You being a libertarian, I assume that you’re in favor of the hard cuts to the military, oil/farm subsidies and Medicaid – that your Republican friends are not. But what about police and fire? What about National Guard?

  10. Chris, I am not going to sideline this discussion with a discussion of marijuana legalization. It is just an example. If it makes you feel better, you can substitute the word “alcohol” for “marijuana.”

    Christian J, my answer is very simple: lower taxes rates and lower spending this year and then lower next year and lower the year after that until the government returns to its constitutionally approved functions. A flat tax similar to what Jerry Brown supported in 1992 would be a nice start but it is just a start. In 1900, government spending was about 5 percent of GDP. It is now about 42 percent of GDP. When we get back to the single digits, we can start having a conversation. You also know that the constitution pushes issues of police and fire and the national guard to the states. In my state, I oppose every tax increase and support every government cut. Some services can be privatized. If my many, many state taxes supported essential services only (courts, police, fire, national guard) nobody would be having this discussion. We are having this discussion because government supports many functions that are not essential and can be privatized.

  11. Guys, nobody is forcing you to read this post. The subject of the post is: raising taxes is futile. Rich people will find ways not to pay and the middle class will suffer. If you want to discuss other issues, please wait until another post.

    Sorry, I am just not interested in this discussion going other directions. Thank you for understanding.

  12. Chris, regarding your comment above, the state is growing and consolidating in harmful ways, but at the same time there are all kinds of interesting areas of society, indeed the most popular areas of society, which the state cannot control. The rise of bit coins and the use of gold and other commodities for barter will chip away at state control. The use of the internet and encryption will chip away at state control.

    People will move to where they pay lower taxes. The Beatles and the Rolling Stones took steps to avoid high taxes in the UK in the 1960s. People will barter goods or pay in cash so they don’t leave a paper trail.

    My point is: it is the people we supposedly want to protect (i.e., the least informed and most vulnerable members of society) who will be under the boot of the state. The better informed, richer and more agile members of society will find ways of avoiding state intrusion. In this sense, the higher taxes are futile (if our goal is truly to help the defenseless and most vulnerable).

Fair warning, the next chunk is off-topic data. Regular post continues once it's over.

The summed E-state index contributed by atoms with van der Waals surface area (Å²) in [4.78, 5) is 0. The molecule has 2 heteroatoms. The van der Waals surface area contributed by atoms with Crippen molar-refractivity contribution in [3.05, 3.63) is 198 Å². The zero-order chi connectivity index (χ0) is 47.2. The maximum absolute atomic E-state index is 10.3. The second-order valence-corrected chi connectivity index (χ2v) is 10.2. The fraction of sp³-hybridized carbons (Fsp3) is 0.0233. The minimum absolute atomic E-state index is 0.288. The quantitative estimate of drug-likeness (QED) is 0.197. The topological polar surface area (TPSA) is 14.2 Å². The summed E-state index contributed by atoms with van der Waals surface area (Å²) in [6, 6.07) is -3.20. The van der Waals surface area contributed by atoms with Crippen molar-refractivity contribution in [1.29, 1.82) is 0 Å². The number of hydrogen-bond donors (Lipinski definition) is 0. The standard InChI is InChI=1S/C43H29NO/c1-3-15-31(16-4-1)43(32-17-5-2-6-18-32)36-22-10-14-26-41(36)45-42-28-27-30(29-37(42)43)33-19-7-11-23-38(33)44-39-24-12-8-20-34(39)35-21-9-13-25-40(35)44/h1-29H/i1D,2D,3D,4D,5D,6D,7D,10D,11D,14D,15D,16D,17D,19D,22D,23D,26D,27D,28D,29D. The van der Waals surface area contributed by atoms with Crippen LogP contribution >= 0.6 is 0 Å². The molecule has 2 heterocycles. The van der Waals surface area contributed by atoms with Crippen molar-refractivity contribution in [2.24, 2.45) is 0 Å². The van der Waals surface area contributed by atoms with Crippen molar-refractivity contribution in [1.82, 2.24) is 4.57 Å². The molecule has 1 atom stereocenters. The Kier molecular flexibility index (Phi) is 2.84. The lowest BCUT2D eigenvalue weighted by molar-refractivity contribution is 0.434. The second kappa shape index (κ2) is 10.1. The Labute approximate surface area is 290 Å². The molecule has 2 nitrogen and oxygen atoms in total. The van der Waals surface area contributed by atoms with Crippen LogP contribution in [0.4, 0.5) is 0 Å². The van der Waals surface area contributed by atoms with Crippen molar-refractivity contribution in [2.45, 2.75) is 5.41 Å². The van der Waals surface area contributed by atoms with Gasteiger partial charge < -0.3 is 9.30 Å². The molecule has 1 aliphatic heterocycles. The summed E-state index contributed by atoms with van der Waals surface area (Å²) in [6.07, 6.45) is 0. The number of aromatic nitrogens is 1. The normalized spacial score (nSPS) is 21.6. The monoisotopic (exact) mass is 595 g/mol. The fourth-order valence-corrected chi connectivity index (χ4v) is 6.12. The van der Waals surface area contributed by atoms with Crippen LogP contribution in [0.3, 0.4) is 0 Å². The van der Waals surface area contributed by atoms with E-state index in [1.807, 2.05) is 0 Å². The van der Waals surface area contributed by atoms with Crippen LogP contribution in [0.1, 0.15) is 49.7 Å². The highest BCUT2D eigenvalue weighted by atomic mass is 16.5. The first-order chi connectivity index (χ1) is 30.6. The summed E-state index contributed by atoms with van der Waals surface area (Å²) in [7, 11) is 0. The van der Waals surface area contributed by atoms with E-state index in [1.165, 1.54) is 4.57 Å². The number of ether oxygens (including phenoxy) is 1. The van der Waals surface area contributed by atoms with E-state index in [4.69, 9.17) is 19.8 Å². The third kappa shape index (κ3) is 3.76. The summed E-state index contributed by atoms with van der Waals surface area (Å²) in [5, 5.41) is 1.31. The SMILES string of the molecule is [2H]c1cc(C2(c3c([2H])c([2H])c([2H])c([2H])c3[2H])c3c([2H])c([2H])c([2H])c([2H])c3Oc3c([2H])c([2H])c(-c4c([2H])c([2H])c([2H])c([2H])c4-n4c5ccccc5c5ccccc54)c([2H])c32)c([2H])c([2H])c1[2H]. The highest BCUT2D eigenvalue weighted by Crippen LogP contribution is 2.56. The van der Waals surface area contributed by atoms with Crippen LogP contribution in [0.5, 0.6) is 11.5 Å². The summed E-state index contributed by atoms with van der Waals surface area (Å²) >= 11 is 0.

13. Geoff, as a libertarian, this may not apply to you, but I find it fascinating that American conservatives very often attempt to legislate Christian morality – *except* when it comes to greed – one of the most derided (in the case of the BoM, its at the top of the list) sins in scripture. Of course, the argument is usually that, “its impossible to legislate against greed” or at least, “taxing the rich is not the way to do it.”

    Although I tend to vote for Democrats (which, in NY are in bed with Wall Street anyway) and favor a higher tax rate for the richest – I don’t pretend to know exactly what the exact numbers should look like or where to draw the line as far as how it affects overall economic health. As an American Mormon though, I do believe the following:

    – Capitalism is the best economic system in the world – when coupled with a robust undercurrent of basic Judeo-Christian values about greed money and the poor. Capitalism in and of itself – with no check against its inherent selfishness, can be very damaging to both the worker and the soul of the capitalist. What that looks like as far as legislation I think is up for debate, but I don’t dismiss it outright.

    Remember, our Church has no problem speaking out on liquor law restrictions. There a number of states that still have sodomy laws on the books. I could go on.

    For all the strict libertarians out there, you have some room to stand on this. For everyone else, not so much.

  14. Christian J, I partly agree with your comment, but I think you need to give some more thought to the exact definition of “greed” and how it applies to your philosophy. Steve Jobs was a billionaire, but he was definitely not greedy — he was just interested in new technology and doing new stuff. Plenty of poor people are very greedy — they covet the things that other people have. Is a man greedy if he goes to work and works 10 hours a day to make sure his family has a house and food? How about if that same man happens to make $1 million/year vs. $40k?

    Greed is simply a very difficult thing to legislate, but yet people spend a lot of time worrying about the supposed greed of others and never considering the sin of covetousness, which is at least as bad if not worse.

    As for liquor laws, I found the recent Church statement fascinating and I would like to read it carefully and consider it in a future post. I generally agree with you that many people need to think more carefully about how they want to legislate the morality of others.

  15. I realize I am a week late into the conversation but do not forget about regulation and licensing fees. Some of which are so onerous that those wanting to start up a new company are unable to because of the cost involved. If you want to talk about taxation without representation Nate let us start there. We do not vote in the bureaucrats part of an ever increasing executive branch.EPA, DOE, DOT, DOA and the like who makes these laws.

  16. “people spend a lot of time worrying about the supposed greed of others and never considering the sin of covetousness, which is at least as bad if not worse.”

    I agree it has the potential to be as bad or worse.